Sunday, December 5

Inflation and Interest Rates Explained

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The Reserve Bank of Australia (RBA) determines the official interest rate across the country; it is set each month of the year excluding January. Both this official interest rate and also the inflation rate are reported regularly through a variety of media points, from traditional information outlets like news reports to social media. It can be easy to confuse the two terms, but both have different roles and impact – particularly when it comes to mortgage rates. Let’s look at what you need to know about these important financial terms before you arrange to meet up with your loan broker.

Inflation Rates

In a nutshell, this is the rate at which prices increase over time. As prices increase, this results in a decrease in what money can buy; therefore, there is a fall in the purchasing power of the dollar.

The RBA regularly produces infographics showing the rise and fall of inflation in the country, and for the past 3 years this has come under the target of 2% to 3%. What this means is that the annual consumer price inflation stays between 2-3% and is measured by the percentage change in the Consumer Price Index.

The Consumer Price Index captures the changes in prices for services and goods that households buy, and this Index is produced by the Australian Bureau of Statistics. The CPI measures the rate of price changes – not the price level – so if the price index of milk is 180 and the price index of eggs are 140, this doesn’t mean eggs are cheaper than milk. It just means the price of milk has increased more than the price of eggs from one point in time.

Inflation Targets

This target gives structure and a framework in which central banks work to guide and set out their policy decisions, as well as make sure there is accountability in the central bank’s management of the economy. It is not just Australia that adopted an inflation target back in the 1990s; various central banks around the globe did the same. The RBA uses the inflation target to enable it to achieve its key goals of full employment, stable prices, and prosperity for the Australian populace. Stable prices (which mean stable and low inflation) are a contributing factor in sustainable economic growth.


Inflation vs Interest Rates | LaptrinhX

What if Inflation Rates are too High?

If the cost of living is increasing more quickly than your income, then you will not be able to afford to buy the goods and services normally purchased. The push for higher wages in turn impacts on businesses, who may have to increase their costs or reduce their workforce. Returns on any investments can be lower and therefore affect real interest paid by borrowers to lenders.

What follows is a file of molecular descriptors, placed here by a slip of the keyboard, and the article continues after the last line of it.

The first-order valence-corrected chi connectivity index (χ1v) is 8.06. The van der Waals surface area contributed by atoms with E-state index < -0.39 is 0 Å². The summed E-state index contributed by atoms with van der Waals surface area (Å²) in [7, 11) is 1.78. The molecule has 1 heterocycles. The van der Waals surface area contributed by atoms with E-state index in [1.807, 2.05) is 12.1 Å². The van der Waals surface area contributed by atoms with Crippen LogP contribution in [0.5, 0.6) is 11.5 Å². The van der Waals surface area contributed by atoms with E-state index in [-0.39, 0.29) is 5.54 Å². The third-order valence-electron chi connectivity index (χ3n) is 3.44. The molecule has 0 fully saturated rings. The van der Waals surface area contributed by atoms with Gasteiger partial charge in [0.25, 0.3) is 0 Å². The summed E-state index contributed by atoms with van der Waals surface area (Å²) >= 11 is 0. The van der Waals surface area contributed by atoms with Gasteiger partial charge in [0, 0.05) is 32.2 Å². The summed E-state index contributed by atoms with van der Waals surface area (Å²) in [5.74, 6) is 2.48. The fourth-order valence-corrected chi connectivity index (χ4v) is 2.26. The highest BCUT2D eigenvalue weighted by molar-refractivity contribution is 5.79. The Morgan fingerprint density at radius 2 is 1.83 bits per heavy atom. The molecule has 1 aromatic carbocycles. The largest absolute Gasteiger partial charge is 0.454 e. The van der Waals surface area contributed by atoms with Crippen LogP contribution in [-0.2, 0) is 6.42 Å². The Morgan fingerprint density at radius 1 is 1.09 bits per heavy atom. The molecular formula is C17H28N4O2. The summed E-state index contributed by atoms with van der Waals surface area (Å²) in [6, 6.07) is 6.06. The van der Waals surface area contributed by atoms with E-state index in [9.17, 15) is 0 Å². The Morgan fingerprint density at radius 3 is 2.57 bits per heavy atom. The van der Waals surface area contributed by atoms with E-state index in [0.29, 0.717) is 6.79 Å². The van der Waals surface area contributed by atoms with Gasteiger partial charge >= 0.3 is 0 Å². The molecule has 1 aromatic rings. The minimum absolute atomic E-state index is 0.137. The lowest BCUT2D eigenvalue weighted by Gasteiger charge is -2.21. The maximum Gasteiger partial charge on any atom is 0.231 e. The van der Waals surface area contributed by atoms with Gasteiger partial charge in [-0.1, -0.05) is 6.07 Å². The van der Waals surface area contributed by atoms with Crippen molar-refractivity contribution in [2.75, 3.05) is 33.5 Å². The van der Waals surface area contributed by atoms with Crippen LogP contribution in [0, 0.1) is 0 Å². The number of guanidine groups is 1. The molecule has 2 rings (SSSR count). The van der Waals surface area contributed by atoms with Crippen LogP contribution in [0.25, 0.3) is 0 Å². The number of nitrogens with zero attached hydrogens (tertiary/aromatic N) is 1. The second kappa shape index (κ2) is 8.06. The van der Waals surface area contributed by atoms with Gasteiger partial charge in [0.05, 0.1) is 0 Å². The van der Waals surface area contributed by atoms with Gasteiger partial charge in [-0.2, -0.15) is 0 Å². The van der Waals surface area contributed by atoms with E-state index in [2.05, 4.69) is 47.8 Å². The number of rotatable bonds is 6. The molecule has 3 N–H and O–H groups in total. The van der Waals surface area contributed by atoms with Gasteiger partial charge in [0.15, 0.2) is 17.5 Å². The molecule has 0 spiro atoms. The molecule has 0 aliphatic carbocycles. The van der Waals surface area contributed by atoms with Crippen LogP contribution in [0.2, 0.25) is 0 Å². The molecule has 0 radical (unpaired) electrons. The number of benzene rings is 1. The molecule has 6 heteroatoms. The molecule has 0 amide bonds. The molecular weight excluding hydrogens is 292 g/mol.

To take one example – if inflation is higher than expected when a loan has been agreed, then the lender won’t get back as much as they planned due to inflation reducing the buying power of the interest earnings they do receive. This could mean lenders are not prepared to give loans and might impact on the range of loans available that suit your needs.

What Effect Does this Have on the Interest Rate?

The official interest rate in Australia is the cash rate and this is determined by the RBA. When you take out a home loan (or any loan) you are expected to pay back the sum of money borrowed plus interest over a fixed period of time. Shorter loan terms normally mean higher repayments but less interest in the long run, whereas longer terms can cost you more in interest but have a lower monthly repayment rate.

Normally, this is worked out by dividing the interest rate by the number of payments in one year and multiplying this by the balance of the loan. This will give you how much interest you would pay in the first month but if the interest rates increase, then loan repayments can increase.

If you go for a variable home loan, the interest rates will be affected by changes in inflation because variable interest rates will fluctuate (up or down) depending on the cash rate. Changes in inflation would not impact on repayments to a fixed term loan because you would have agreed how much interest and the amount of repayments in advance.

Interest rates have steadily fallen over the past 20 years and currently are held at a record low of 0.1%. This is a scenario that is being played out across the globe as the world economy struggles to rebound after the impact of the pandemic. If you are looking to revisit your current home loan or wanting to finance new or current business needs, get in touch with a home or business mortgage broker today.


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